Short, intense and emotionally precise, “Straying” is Molly McCloskey’s first novel to be published in this country. It is the story of Alice, an American, looking back some 25 years to the late 1980s, when, at 24, she had moved to Sligo in the west of Ireland. After spending a summer tending bar and generally frittering away time, she met and eventually married Eddie, a solid, reliable, loving man — though with an Irishman’s reticence about expressing his feelings. The two spend some reasonably happy years together, even as Alice has no particular idea of what her life is for, and is vaguely curious about what shape it might take.
In a moment of heedlessness, she plunges into an affair with an impoverished, somewhat hard-to-take playwright. McCloskey draws the stages and character of this adulterous relationship with sordid exactitude: the reckless elation, the fantasy of an alternate life, the lying, betrayal and ruinous obliviousness to the eyes all around gathering it all in. This is rural Ireland, after all, and Alice, a stranger, “still didn’t get it, how much was observed but unspoken, and how little relation whatever did get said bore to what was known or surmised.”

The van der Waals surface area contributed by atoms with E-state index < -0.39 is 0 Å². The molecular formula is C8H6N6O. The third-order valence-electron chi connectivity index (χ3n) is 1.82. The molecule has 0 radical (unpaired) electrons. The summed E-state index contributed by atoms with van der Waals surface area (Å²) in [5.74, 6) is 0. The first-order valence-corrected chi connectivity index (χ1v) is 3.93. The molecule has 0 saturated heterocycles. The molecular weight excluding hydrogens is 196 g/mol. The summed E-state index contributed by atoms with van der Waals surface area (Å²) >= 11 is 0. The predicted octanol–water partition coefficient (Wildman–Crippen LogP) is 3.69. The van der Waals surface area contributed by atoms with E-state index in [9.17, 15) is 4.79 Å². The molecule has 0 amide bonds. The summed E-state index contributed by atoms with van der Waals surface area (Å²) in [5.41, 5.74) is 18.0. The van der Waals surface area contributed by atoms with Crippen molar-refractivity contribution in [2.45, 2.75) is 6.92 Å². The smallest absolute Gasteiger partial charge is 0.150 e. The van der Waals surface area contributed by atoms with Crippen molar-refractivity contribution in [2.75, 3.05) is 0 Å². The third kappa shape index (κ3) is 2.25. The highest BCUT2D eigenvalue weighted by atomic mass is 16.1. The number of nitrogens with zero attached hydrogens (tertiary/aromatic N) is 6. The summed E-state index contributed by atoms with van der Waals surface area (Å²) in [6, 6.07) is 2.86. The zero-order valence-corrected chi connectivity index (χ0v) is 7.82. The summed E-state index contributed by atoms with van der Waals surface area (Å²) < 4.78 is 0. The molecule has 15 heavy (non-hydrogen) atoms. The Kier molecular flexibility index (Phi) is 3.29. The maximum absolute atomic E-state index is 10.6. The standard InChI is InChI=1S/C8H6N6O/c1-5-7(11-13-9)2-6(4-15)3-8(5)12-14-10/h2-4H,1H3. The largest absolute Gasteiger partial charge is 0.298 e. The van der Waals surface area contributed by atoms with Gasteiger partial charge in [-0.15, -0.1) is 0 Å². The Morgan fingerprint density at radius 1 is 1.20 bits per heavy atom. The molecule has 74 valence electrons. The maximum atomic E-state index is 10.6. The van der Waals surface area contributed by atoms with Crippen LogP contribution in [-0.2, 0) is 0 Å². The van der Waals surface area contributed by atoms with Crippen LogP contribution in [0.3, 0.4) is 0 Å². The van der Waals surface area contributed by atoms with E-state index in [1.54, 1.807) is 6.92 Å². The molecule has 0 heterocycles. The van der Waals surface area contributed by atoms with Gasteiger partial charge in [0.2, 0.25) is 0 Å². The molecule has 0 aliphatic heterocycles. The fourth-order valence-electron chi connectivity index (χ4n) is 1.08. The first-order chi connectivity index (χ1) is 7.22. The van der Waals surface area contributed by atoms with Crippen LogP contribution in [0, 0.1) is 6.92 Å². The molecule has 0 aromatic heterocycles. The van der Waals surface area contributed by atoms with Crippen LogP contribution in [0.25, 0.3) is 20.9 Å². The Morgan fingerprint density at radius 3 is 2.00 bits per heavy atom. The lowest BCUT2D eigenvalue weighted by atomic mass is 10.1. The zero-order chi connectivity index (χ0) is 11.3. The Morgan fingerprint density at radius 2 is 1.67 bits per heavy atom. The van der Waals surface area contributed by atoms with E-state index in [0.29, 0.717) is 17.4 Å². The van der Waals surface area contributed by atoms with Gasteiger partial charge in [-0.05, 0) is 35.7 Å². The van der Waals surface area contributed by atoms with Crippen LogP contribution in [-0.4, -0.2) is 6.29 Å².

She sees Ireland with “the foreigner’s eye — acquisitive, ignorant, romantic,” a description that could as easily be one of her character. Restless, ungrounded, with an inchoate sense of herself, she does not feel that what she does, including this affair, is entirely real. “It was as though I thought I could forget my life, collapse it like a piece of furniture and stow it for the season.” In the end, wrenchingly depicted, the interlude destroys her marriage.
It becomes gradually clear that while Alice wonders at the incidental nature of her life — its course seemingly shaped by chance — her outlook owes much to her origins. Her mother never married her father, a man with whom she could not see spending her life, but whose absence was a defining presence in Alice’s childhood, leaving her feeling deficient and “insufficiently anchored.”
She absorbed the idea that married life would complete her and, indeed, would reassure her mother, whom she loves dearly, and whose death she is mourning when we meet her. Such is McCloskey’s powerful control of the novel and meticulous, economical observations, that in little more than 200 pages she can show the exact nature of a life not wasted, but not fully inhabited — Alice ends up with no settled home as an aid worker for refugees — as well as the character of one marriage, of an affair and, not least, of the transformation of Ireland herself.
Katherine A. Power, a Minnesota native, also reviews for the Washington Post, Barnes & Noble and elsewhere. She lives in Massachusetts.
By: Molly McCloskey.
Publisher: Scribner, 215 pages, $24.